And because they are exempt from civil service 126 messenger clerks were terminated, fired. The Senior Librarian in charge of each unit was responsible for calling each person into the office, presenting them with a few HR statements, some paperwork to sign, retrieve their keys and badge and walk them to the door after they had collected their belongings. One of the worst days of our lives, on either side of the desk making this a most memorable horrid time. Things were bad but now we were reaching rock bottom. Morale was non-existent, all we did was hope to hang on, not expecting anything good to occur, which it didn’t. We had to reduce hours, no more Sundays, no more Monday service in the City of Los Angeles. Library patrons began calling their City Council representatives, and writing and emailing that they wanted their libraries restored. A couple of city councilmen thought that they could restore services with a parcel tax, but the idea of additional taxes even just $39 a year didn’t poll very well.  But the community still wanted their library. So, the next idea was to dedicate a minute amount of the funding that the city receives from assessed valuation of property tax. This meant no increase in the amount people paid on their tax bill, just that the library would receive a guaranteed amount of .03% after four years. The worst year ended with a little ray of hope. It became known as Measure L.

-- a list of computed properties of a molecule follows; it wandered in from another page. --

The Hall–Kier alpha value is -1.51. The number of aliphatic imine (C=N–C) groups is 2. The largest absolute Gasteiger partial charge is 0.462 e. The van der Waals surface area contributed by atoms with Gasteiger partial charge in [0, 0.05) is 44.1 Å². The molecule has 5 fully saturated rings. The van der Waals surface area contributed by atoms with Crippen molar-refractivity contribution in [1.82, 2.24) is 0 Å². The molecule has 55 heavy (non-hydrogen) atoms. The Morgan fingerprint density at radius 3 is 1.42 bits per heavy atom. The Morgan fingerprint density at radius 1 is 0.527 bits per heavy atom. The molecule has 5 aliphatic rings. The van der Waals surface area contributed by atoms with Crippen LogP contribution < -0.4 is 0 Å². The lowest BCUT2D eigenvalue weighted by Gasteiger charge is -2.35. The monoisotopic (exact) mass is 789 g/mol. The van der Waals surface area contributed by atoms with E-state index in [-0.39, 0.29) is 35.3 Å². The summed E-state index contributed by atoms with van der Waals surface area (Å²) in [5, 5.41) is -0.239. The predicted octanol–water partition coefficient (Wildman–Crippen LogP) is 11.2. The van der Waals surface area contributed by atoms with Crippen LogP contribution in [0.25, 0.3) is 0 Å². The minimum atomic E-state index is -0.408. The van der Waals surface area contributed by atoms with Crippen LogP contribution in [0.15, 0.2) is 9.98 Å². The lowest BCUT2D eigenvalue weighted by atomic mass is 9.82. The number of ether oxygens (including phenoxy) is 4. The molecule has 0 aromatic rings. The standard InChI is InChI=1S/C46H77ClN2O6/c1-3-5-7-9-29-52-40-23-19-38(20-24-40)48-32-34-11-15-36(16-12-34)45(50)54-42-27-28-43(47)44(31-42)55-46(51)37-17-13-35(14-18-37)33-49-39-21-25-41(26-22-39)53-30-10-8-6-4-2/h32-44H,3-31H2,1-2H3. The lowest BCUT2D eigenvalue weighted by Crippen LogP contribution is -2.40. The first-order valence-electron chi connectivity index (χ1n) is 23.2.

The year began with Measure L as the only priority, weekends were spent at Farmers’ Markets and other events of any gathering, the nights were spent at Neighborhood Councils, homeowners groups, we went anywhere we could tell people about the City election and that there was the critical ballot measure to save their libraries. Events were held by the Guild, donations made to the Campaign to Save the Library, a website was created, Friends groups were contacted, informed by librarians across the City. There were weeks and weeks of after work meetings and weekend meetings. And finally we began to make progress, with the responses we began to hear. On the Sunday before the election a rally was held in the park at Memorial

Branch with about two hundred people and many news channels in attendance. On election day over 60% of the votes supported the library. We could hire back the laid off staff and hire new people and restore services and hours. But that turned out to be only an idea in my head, only for two weeks when we learned from the City Librarian that the funding in the first year meant we could not hire back the laid off staff, we needed to restore hours and that took many more people and so began the creation of the “as-needed” staff. The Librarians’ Guild waged a fight to rehire the laid off staff which we won and patiently waited as the hiring began and to their credit Administration came back to us several times to say they could increase the pace of the hiring.